UCLA researchers in the Departments of Bioengineering and Molecular and Medical Pharmacology have developed a passive microfluidic reactor chip with a simplified design that is less costly than existing microfluidic chips.
Although positron emission topography (PET) imaging is playing an increasingly important role in the research and clinical management of diseases, access to the radioactive tracers required for such imaging is limited due to the tracers’ short half-lives and high cost of production. Digital microfluidic chip technology has been used to miniaturize various assays and synthesis processes and reduce associated costs, including the synthesis of radiopharmaceuticals.For instance, initial research has been conducted on the synthesis of radioactive tracers using a type of digital microfluidic chip known as an electrowetting-on-dielectric (EWOD) chip. Though this platform enabled the demonstration of many important advantages of miniaturized radiosynthesizers, this chip has not yet been widely adopted, in large part due to its complexity and the high cost of prototype chips.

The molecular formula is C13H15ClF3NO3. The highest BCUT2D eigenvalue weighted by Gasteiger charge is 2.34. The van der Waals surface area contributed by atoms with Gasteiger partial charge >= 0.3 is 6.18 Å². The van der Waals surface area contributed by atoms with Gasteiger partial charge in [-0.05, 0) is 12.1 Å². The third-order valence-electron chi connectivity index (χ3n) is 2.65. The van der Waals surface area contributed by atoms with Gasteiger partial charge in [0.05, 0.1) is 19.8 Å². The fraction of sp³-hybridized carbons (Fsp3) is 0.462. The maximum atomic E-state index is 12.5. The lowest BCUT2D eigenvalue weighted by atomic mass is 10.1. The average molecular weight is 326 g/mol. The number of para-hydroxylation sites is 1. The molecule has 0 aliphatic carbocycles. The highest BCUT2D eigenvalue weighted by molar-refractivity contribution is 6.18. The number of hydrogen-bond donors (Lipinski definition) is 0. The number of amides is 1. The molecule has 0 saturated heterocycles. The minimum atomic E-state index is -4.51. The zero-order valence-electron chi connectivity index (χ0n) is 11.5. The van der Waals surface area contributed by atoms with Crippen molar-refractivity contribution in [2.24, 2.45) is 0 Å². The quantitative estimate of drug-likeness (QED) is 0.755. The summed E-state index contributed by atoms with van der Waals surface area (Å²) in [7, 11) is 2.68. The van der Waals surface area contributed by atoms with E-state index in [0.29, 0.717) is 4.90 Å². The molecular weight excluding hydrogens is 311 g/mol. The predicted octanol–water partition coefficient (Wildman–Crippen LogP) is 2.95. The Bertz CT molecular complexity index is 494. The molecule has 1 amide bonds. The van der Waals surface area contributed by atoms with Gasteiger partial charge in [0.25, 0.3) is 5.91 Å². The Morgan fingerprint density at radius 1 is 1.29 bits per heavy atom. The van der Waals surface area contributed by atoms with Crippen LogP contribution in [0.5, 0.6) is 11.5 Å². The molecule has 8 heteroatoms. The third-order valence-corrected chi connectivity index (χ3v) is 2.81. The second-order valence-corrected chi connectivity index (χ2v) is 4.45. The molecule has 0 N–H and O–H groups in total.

UCLA researchers in the Departments of Bioengineering and Molecular and Medical Pharmacology have developed a simplified EWOD digital microfluidic reactor chip with passive, rather than electrical, droplet manipulation. This passive manipulation, when combined with a temperature control mechanism, allows for a simplified chip on which it is possible to perform all of the unit operations needed for multistep radiochemical reactions.The simplified chip is also less costly and more reliable than existing microfluidic chips.Applications of the new EWOD chip range from the synthesis of radioactive tracers to the production of radiolabeled therapeutic molecules.
Synthesis of many different radiopharmaceuticals has already been demonstrated.
digital microfluidic radio synthesizer; digital microfluidics; droplet microfluidics; droplet synthesis; droplet reaction; radiochemistry; radiosynthesizer; radiopharmaceuticals; PET imaging; radioactive tracers; radiolabeling